We have our starry-eyes and our giddiness and our fights and the times when our favorite person on earth seems like the worst one we've ever encountered and even in this first year our commitment has come down to such an ugly-beautiful as "I know God hates divorce so I won't".

So I look out at the rain falling in sheets and I see more clearly every day that God has a plan far beyond mine. Sometimes the rain feels sweet and warm and sometimes it's cold and stinging. Sometimes the days just seem so dry--and never is life what I expect it.

God reaches beyond my expectations and allows me to serve and live in beautiful South Africa, to love well snotty noses and spit-up and sticky kisses and dirty nappies, to break my heart for precious lives and grow me through the year and a half away from them.

He shows me His love for me, not just when my husband and I love each other as He's called us to do, but when our relationship shows us how much patience and compassion He has for us-His bride, His children, His people. What sacrifice for sinners, what tender mercies for His broken redeemed.

You visit the earth and water it,
You greatly enrich it;
The river of God is full of water;
You provide their grain,
For so You have prepared it.
You water its ridges abundantly,
You settle its furrows;
You make it soft with showers,
You bless its growth.

You crown the year with Your goodness,
And Your paths drip with abundance.
They drop on the pastures of the wilderness,
And the little hills rejoice on every side.
The pastures are clothed with flocks;
The valleys also are covered with grain;
They shout for joy, they also sing

--Psalm 65:9-13

Thursday, August 11, 2011

lasting brokenness

by Alanna
So the news has finally reached American soil, and even though it hasn't made big headlines yet, if you search for it you can find stories of the drought in eastern Africa. They say that the drought has affected an estimated 12.5 million people. The biggest refugee camp in the world, Dadaab, Kenya, now holds 400,000 people. Children starving, political violence, families fleeing. Always, requests for money to help alleviate suffering. This reminds me of the disasters that came before- the tsunami in Asia, the earthquake in Haiti. We are faced with a choice, as always. It's not a hard choice though, really. To open up our fat wallets and write a check. To mail the almighty dollar as we close our hearts and turn back to our petty sandcastles. Will this be like everytime before? A small snippet in the newspaper, months later, explaining that the Red Cross actually didn't send that aid to Haiti. The harsh reality, one and a half years later, that the crumbled down buildings still lay where they fell. And all of us still walking about, one more callous added to our already impenetrable hearts. I pray that this time, we recognize that maybe money is not enough. That maybe money was just meant to be a start, and maybe God meant what He said when He said to care for orphans and widows in their distress. I pray that this time, we don't move on from another disaster. I pray that our hearts stay broken. That we remember and grieve everyday for the millions of individual God-images, that are starving to death all the time. I pray that our grief and our brokenness, move us to action. And that our hearts remain pliable, broken shards in the hands of our Creator. Mourning for the lost, begging God with tears in the dirt, for Him to come and restore all things.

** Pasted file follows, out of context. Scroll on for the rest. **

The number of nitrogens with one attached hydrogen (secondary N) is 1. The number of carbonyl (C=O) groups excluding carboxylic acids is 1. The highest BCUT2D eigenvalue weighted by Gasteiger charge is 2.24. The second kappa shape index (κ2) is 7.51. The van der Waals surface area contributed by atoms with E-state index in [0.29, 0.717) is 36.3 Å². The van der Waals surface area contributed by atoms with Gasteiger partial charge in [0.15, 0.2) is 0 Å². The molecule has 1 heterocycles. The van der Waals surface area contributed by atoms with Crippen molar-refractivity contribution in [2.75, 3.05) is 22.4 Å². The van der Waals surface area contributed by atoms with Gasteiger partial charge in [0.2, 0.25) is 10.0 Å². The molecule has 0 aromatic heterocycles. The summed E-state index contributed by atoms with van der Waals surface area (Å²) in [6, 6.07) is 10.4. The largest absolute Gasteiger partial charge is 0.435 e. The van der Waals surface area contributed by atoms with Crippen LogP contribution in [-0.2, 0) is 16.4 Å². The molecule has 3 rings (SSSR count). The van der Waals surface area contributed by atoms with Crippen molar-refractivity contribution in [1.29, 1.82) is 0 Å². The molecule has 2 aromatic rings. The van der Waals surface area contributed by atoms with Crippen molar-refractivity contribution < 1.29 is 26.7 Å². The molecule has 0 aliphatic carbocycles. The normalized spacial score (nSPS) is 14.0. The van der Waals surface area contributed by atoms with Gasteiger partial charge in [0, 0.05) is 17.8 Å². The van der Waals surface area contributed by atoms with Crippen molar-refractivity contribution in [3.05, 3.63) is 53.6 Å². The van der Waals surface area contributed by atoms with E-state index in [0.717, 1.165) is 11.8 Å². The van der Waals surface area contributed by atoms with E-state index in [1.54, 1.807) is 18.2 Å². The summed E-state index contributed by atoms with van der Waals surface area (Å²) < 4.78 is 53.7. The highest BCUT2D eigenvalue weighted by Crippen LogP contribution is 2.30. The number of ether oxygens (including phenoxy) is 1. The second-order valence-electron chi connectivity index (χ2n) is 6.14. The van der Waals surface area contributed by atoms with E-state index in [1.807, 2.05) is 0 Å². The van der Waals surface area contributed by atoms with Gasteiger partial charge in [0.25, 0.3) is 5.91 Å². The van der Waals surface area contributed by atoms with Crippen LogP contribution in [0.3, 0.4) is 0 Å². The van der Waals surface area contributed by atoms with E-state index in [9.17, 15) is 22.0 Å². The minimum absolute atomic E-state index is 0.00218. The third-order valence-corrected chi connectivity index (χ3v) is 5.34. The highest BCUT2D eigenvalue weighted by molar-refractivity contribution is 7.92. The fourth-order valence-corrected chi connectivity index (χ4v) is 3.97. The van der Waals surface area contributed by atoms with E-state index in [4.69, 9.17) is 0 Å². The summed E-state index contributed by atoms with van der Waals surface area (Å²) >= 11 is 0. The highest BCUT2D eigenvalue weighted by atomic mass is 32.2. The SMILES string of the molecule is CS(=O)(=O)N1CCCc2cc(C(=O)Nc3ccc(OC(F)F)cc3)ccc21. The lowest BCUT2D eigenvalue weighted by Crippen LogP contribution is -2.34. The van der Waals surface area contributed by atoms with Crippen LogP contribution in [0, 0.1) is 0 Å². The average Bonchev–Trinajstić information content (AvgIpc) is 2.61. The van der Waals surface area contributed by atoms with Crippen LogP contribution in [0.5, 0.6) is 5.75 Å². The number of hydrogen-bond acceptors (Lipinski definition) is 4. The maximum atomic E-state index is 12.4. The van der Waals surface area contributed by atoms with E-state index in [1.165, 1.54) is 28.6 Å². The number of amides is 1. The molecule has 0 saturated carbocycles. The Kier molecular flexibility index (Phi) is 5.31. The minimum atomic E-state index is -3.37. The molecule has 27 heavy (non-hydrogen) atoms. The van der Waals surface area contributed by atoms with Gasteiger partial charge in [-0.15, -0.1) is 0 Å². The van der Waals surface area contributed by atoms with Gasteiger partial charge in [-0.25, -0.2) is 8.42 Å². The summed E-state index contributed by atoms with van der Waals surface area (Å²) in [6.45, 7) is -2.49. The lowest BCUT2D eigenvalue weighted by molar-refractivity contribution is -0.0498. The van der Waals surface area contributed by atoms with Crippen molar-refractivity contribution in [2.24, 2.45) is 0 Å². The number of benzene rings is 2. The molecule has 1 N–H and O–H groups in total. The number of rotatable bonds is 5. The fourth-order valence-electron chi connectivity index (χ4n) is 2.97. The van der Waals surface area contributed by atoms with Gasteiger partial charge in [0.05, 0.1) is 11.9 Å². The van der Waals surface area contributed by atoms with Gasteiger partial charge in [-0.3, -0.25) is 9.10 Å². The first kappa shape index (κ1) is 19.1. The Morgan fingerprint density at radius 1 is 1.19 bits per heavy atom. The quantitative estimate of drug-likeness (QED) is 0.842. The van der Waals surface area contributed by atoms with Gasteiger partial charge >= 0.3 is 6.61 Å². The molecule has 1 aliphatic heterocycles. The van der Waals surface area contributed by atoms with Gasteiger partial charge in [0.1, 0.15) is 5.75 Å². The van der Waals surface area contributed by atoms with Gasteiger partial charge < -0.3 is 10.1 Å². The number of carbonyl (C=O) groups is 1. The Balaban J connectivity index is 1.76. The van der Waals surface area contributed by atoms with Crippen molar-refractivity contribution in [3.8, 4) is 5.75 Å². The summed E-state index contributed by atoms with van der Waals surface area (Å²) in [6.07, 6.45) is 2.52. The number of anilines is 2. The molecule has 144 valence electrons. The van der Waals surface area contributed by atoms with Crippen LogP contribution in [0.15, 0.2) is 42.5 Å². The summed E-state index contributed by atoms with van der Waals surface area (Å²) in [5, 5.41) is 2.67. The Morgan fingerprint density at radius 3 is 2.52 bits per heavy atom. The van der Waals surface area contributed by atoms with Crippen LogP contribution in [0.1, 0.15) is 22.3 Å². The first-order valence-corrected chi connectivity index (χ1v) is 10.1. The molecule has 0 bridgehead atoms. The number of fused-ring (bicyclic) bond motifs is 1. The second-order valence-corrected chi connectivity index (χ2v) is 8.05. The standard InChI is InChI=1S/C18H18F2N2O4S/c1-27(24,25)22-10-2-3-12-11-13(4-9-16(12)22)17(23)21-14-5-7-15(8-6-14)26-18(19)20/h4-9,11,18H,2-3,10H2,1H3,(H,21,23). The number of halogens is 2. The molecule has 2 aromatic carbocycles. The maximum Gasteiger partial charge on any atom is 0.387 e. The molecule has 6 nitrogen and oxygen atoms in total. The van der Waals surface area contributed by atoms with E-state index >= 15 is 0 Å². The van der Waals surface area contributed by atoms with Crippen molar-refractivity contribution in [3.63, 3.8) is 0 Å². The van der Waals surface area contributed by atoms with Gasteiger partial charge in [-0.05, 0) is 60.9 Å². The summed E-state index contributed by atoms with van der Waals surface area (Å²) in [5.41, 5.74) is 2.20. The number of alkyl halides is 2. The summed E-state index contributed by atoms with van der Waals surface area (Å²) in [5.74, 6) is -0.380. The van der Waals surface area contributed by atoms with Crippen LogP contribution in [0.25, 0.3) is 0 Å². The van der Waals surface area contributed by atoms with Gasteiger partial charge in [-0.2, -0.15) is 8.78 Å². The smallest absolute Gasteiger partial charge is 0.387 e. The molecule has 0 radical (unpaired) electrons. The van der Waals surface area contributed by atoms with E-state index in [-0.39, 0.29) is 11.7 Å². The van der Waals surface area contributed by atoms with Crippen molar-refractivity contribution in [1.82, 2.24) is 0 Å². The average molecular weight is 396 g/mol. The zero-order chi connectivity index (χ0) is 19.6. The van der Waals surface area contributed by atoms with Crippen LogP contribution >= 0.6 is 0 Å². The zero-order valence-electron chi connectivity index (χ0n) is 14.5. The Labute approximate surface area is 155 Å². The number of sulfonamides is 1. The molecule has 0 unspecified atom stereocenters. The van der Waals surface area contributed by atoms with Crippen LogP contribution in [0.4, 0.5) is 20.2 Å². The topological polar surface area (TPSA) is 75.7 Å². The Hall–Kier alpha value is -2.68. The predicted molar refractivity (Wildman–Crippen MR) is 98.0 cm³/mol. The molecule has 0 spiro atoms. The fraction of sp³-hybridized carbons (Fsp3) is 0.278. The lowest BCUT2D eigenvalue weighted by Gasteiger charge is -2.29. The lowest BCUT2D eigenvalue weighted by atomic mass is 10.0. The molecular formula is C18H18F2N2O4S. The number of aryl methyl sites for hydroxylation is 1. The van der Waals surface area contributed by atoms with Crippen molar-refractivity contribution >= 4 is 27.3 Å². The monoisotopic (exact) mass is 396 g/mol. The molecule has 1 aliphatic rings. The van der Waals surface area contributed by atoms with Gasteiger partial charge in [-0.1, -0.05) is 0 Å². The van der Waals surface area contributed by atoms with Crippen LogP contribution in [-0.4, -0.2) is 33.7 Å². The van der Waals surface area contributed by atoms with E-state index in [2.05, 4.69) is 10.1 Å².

Monday, August 8, 2011

1,000 words

(photo credit Tori Braun & Tricia Harnish)

...and if you're looking for something to really read, check out

Wednesday, August 3, 2011

life is too busy

by Alanna

Only because it's been so long since I posted, I'll write a quick update on my life for now. I have been crazy busy the last month, and also had lots of time to think on long, long car trips through 8 states. I have thought of multiple things I'd like to blog about- my sister's wedding, the way my family looks out for each other, the ache in my heart for my son far away, getting a new job and signing a year long i-promise-to-stay-in-america contract, beautiful reunions with dear friends. The list could go on. One month ago my little sister got married, and then just two weeks ago we moved her and her husband down to Texas. Home for a day, and then I drove up to Minnesota for my dear friend's wedding. Met my Australian friend there, and drove back down to Denver with her and the cousin to have more fun times. We went to the mountains on Monday, downtown on Tuesday night, and today I officially started work. I do plan to write (soon) about this new path that God has pointed me down. But for now I just have time for a quick Andrew Murray quote. Ironically, in all this insanity, I have been reading a book called 'Waiting on God'. It has been quenching, convicting. I want to be better at this.

In waiting on God, it is of infinite consequence that we not only submit, because we are compelled to, but because we lovingly and joyfully consent to be in the hands of our blessed Father. Patience then becomes our highest blessedness and our highest grace. It honors God, and gives Him time to have His way with us. It is the highest expression of our faith in His goodness and faithfulness. It brings the soul perfect rest in the assurance that God is carrying on His work. It is the token of our full consent that God should deal with us in such a way and time as He thinks best. True patience is the losing of our self-will in His perfect will.